Developing and Testing Ansible Roles with Molecule and Podman – Part 2

Molecule is a complete testing framework that helps you develop and test Ansible roles, which allows you to focus on role content instead of focusing on managing testing infrastructure. In the first part of this series, we’ve successfully installed, configured and used Molecule to set up new testing instances.

Now that the instances are running, let’s start developing the new role and apply Molecule to ensure it runs according to the specifications.

This basic role deploys a web application supported by the Apache web server. It must support Red Hat Enterprise Linux (RHEL) 8 and Ubuntu 20.04.

 

Developing the Ansible Role with Molecule

Molecule helps in the development stage by allowing you to “converge” the instances with the role content. You can test each step without worrying about managing the instances and test environment. It provides quick feedback, allowing you to focus on the role content, ensuring it works in all platforms.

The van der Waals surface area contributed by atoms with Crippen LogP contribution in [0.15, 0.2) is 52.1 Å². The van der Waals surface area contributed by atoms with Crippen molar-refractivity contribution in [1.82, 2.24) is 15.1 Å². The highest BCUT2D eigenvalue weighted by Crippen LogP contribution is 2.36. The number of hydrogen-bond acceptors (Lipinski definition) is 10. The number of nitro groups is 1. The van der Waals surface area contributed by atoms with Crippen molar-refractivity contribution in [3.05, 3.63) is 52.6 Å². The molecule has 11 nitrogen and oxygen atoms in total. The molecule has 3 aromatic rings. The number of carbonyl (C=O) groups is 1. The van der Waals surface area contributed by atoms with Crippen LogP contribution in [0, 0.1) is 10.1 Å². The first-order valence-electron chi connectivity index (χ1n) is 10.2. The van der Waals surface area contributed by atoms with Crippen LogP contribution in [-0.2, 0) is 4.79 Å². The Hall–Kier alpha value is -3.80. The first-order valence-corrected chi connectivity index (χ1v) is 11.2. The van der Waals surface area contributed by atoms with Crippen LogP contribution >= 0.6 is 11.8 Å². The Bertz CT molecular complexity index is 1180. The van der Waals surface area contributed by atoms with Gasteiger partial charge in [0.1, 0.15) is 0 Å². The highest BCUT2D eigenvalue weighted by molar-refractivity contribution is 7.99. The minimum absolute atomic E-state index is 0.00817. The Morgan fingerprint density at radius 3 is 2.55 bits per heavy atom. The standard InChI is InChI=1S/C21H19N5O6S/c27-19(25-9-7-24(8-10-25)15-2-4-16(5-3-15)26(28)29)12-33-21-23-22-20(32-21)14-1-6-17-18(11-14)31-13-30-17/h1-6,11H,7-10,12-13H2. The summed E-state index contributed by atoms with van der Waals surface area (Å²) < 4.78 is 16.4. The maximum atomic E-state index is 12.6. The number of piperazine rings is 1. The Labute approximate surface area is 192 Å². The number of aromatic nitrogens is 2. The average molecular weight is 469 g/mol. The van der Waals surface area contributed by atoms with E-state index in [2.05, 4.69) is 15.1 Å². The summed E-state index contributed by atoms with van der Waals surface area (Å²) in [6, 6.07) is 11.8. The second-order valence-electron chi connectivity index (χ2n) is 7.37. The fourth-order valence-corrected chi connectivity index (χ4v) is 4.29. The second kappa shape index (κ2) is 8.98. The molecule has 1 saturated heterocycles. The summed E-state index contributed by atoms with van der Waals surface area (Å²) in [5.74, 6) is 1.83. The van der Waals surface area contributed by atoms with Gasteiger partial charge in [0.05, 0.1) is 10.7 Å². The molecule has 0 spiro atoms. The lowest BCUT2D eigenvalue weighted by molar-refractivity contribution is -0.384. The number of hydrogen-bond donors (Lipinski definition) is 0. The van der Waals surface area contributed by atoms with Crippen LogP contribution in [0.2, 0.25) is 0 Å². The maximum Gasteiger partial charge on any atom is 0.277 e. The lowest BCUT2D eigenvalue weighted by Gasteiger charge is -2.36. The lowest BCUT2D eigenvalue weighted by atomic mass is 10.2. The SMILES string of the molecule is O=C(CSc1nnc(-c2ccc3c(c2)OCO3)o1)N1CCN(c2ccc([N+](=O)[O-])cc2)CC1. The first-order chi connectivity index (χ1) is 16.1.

In the first part of this series, we initialized a new role “mywebapp”. If you’re not there yet, switch to the role directory “mywebapp” and add the first task, installing the Apache package “httpd” using the “package” Ansible module. Edit the file “tasks/main.yaml” and include this task:

$ vi tasks/main.yml
---
# tasks file for mywebapp
- name: Ensure httpd installed
  package:
    name: "httpd"
    state: present

Save the file and “converge” the instances by running “molecule converge”. The “converge” command applies the current version of the role to all the running container instances. Molecule “converge” does not restart the instances if they are already running. It tries to converge those instances by making their configuration match the desired state described by the role currently testing.

$ molecule converge
... TRUNCATED OUTPUT ... 
   TASK [mywebapp : Ensure httpd installed] ***************************************
    Saturday 27 June 2020  08:45:01 -0400 (0:00:00.060)       0:00:04.277 *********
fatal: [ubuntu]: FAILED! => {"changed": false, "msg": "No package matching 'httpd' is available"}
    changed: [rhel8]
... TRUNCATED OUTPUT ...